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Filed under: — Jonathan Dresner @ 12:19 am

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Filed under: — gina @ 10:21 pm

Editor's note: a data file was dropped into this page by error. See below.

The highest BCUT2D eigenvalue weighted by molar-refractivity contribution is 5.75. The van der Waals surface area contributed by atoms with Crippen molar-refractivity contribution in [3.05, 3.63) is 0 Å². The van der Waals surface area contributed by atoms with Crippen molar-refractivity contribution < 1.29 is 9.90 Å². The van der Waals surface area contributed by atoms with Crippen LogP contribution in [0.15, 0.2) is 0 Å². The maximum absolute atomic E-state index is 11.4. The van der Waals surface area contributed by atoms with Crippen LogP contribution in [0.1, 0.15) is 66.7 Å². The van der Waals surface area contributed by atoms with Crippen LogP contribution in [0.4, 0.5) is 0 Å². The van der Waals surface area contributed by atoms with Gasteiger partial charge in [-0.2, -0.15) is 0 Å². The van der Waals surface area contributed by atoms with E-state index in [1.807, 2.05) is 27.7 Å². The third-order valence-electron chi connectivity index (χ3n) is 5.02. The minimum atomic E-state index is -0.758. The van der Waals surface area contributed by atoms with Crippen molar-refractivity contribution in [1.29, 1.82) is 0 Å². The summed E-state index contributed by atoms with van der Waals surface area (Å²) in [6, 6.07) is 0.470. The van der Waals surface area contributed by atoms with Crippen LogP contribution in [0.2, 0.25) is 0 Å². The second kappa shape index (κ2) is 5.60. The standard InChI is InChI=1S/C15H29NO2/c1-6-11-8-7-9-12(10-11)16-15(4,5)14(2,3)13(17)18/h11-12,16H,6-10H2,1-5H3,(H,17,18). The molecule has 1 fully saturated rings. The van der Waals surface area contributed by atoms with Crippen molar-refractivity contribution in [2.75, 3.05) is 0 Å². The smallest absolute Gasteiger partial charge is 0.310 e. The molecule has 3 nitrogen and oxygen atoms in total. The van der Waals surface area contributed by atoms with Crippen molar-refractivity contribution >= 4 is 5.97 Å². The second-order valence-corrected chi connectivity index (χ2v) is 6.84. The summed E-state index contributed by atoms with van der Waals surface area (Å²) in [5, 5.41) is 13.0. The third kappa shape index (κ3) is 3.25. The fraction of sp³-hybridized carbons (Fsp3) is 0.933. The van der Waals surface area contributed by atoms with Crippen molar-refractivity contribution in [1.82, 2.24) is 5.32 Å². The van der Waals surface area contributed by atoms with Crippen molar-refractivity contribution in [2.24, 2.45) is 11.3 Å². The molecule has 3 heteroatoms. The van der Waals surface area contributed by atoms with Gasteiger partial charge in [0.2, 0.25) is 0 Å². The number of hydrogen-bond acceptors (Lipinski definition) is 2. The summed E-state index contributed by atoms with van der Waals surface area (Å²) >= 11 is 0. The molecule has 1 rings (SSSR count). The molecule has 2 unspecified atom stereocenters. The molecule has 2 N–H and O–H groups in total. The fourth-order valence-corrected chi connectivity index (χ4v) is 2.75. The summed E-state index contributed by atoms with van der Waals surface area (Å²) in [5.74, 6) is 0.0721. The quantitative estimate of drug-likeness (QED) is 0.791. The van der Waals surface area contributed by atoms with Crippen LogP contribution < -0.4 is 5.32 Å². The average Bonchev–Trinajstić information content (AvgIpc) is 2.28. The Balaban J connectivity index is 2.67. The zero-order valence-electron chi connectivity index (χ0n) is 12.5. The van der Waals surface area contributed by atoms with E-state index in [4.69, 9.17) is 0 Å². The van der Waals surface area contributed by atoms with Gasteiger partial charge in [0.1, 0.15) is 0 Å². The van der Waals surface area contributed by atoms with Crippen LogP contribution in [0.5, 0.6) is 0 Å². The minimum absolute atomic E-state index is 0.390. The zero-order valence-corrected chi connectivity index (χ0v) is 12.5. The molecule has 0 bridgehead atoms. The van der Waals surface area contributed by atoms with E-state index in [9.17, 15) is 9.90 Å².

Buy Atenolol Without Prescription, Chinabeat has put together some pretty good links that outline many of the festivities going on for the big 60th anniversary. The following link outlines 10 of the biggest and strangest festivities, discount Atenolol. Atenolol maximum dosage, Personally, I am most surprised by New York's decision to illuminate the Empire State Building with red and yellow, Atenolol gel, ointment, cream, pill, spray, continuous-release, extended-release. My Atenolol experience, I especially found this interesting considering the New York Times' coverage of this event; typical for the New York Times, the coverage was less than exuberant, buying Atenolol online over the counter. Purchase Atenolol for sale, Another piece on Chinabeat argues that the festivities in Beijing are meant to showcase the military might of the current regime; the piece also goes on to talk about the future of Sino-US relations in light of China's growing influence. Most of the pictures about the event certainly seem to imply that most of the events, parades, and even dance routines are performed by or about the military, Buy Atenolol Without Prescription. Then again, Atenolol coupon, Atenolol forum, I believe that the festivities are more than that: it seems that the 60th anniversary celebrations are meant to be an interim display of China's ability to host and create large scale events between the Beijing Olympics and the upcoming 2010 Shanghai World's Fair. In a recent lecture about his new book Global Shanghai: 1850-2010, is Atenolol safe, Atenolol schedule, Jeff Wasserstrom tied the Beijing opening ceremonies and the Shanghai World's Fair fervor to the energy and seemingly limitless expense the PRC currently put towards the 60th anniversary (Wasserstrom has written a lot about the Olympics and 2010 Expo connection; one that slightly also mentions the 60th anniversary can be read here). In general, buy cheap Atenolol no rx, Order Atenolol no prescription, what Wasserstrom argued was that the Olympics weren't the pinnacle of China's ability to top the rest of the world in hosting world events, it was just one example of many to come, Atenolol recreational. Kjøpe Atenolol på nett, köpa Atenolol online, And considering the importance of 2009 to the PRC's legitimacy, it makes sense that this national event (as opposed to the other international events) would serve as another example of China's growth, Atenolol pics, Atenolol used for, power, and national fervor, online buy Atenolol without a prescription. Buy Atenolol Without Prescription, Other than Chinabeat, I also found a few other articles about the 60th anniversary celebration worth looking at. Buy Atenolol online no prescription, The following pictoral essays from the Boston Globe seen here and from the New York Times, seen here, Atenolol price, coupon. Real brand Atenolol online, Both of course have fantastic pictoral representations of the event, though I find the one at the Boston Globe more creative, Atenolol canada, mexico, india. Atenolol treatment, Similarly, the New York Times have a series of articles meant to put the 60th anniversary into perspective, Atenolol from canadian pharmacy, Atenolol price, such as this piece on the civil war in Changchun and this more interesting editorial compilation about China's economic future.